Ally previously worked as FFI's Deputy Director of Communications. Before this she worked in media management and PR for clients including comedians Eddie Izzard and Ed Byrne. She has also worked for Melbourne International Arts Festival, conservation organisation Greening Australia and the production company Roving Enterprises.
A project supported by Fauna & Flora International (FFI) and implemented by our local partner Liga para a Protecção da Natureza (LPN) has been selected by EU member states as one of the six of the Best of the Best EU LIFE Nature projects in 2010. The grant, which has now ended, aimed to conserve habitat in the Moura/Barrancos region of Portugal for the Iberian lynx.
“This is well deserved recognition for our partners LPN, who are playing a key and significant role in the delivery of field based conservation for the Iberian lynx in Portugal. The lynx is an Iberian species and it is only through the efforts of LPN and other groups in Spain and Portugal, and with the support of internationals such as FFI, that the lynx will be brought back from the brink of extinction”, said Paul Hotham, FFI’s Regional Director Eurasia.
The Iberian lynx is the rarest of all cat species and is classed as Critically Endangered by the World Conservation Union (IUCN). Once distributed across Portugal and Spain, there are now fewer than 200 Iberian lynx left in the wild divided into two populations located in Southern Spain. The main reasons for this decline are the loss and fragmentation of habitat due to infrastructure and agricultural development, direct persecution, and the decline of the lynx’s basic prey the wild rabbit. The rabbit has been devastated by recurrent outbreaks of myxomatosis and hemorrhagic fever over the last 40 years, reducing rabbit numbers by 95%!
FFI and LPN have been working as part of the international lynx conservation effort, for eight years to secure a corridor of cork oak forest (montado) and maquis habitat for the Iberian lynx in Portugal. In addition to protecting this habitat, which is of global importance in itself, the corridor will allow for the expansion and reconnection of isolated lynx populations and, in the near future, for the reintroduction of captive bred lynx or the movement of wild individuals into this safe area.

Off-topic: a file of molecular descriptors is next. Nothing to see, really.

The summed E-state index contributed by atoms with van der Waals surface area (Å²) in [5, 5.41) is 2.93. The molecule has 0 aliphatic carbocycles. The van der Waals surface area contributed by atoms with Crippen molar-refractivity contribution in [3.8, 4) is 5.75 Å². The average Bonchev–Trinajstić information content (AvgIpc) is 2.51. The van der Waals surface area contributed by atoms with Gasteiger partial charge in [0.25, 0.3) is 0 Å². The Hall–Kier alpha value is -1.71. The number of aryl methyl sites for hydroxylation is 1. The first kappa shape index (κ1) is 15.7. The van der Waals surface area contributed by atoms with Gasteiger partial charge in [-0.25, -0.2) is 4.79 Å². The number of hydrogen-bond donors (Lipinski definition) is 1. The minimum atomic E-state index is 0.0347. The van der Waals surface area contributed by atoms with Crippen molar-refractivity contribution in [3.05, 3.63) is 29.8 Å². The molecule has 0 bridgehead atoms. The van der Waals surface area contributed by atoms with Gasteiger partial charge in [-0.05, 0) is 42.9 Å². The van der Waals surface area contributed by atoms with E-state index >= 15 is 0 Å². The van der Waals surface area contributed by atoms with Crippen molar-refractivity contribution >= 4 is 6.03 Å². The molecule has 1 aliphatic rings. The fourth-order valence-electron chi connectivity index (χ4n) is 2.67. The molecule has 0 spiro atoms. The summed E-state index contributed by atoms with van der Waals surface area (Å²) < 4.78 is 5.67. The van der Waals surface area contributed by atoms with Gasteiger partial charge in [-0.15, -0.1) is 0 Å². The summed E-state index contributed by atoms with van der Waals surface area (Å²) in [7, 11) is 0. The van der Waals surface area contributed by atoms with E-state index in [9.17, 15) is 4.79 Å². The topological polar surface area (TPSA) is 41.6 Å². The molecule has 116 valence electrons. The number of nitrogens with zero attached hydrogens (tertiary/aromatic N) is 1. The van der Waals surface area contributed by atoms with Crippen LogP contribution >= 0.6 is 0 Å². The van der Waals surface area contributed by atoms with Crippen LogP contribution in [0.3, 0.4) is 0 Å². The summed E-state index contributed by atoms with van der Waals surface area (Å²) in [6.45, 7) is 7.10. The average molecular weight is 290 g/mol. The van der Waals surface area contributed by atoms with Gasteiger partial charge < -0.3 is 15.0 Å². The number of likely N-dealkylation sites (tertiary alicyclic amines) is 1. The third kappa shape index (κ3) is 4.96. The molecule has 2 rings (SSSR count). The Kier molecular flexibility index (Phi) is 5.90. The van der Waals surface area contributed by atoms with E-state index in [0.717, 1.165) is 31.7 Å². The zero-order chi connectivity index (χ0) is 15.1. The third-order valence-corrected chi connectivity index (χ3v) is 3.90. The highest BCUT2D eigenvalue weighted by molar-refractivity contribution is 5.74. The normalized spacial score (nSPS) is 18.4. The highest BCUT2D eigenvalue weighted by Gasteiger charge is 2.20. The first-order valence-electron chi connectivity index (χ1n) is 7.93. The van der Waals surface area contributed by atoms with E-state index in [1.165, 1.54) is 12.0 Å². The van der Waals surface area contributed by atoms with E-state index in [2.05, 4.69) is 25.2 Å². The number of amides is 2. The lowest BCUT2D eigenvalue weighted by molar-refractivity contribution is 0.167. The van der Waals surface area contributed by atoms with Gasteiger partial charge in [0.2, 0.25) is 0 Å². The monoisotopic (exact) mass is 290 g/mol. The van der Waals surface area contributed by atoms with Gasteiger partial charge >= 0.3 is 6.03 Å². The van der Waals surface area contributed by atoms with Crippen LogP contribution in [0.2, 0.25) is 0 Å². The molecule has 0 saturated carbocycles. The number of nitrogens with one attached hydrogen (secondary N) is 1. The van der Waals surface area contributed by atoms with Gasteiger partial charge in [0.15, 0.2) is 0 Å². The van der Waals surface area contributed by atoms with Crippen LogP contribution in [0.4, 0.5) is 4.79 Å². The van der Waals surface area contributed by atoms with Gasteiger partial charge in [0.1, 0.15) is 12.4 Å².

A combination of captive breeding and habitat conservation in both Spain and Portugal in recent years is slowly turning the fortunes of the lynx around. Lynx are now being successfully captive bred in Spain and Portugal and the first wild lynx in almost 10 years was spotted in the Moura/Barrancos region of Portugal last year.
FFI/LPN’s ongoing projects, which include a new LIFE project, work with local people to promote habitat management and land use practices that have, for many centuries, created the landscapes favoured by lynx. Our work also supports the conservation and recovery of wild rabbit, raises the awareness of local communities, land managers and schoolchildren to the plight of the lynx, and shows how sustainable land management can benefit not only the lynx but also the local economy and culture. The project also delivers environmental education targeted at local people and schools with a focus on such things as species conservation and habitat management and its relationship to hunting and forestry management.
The FFI/LPN initiative is the only programme actively securing land for lynx in Portugal.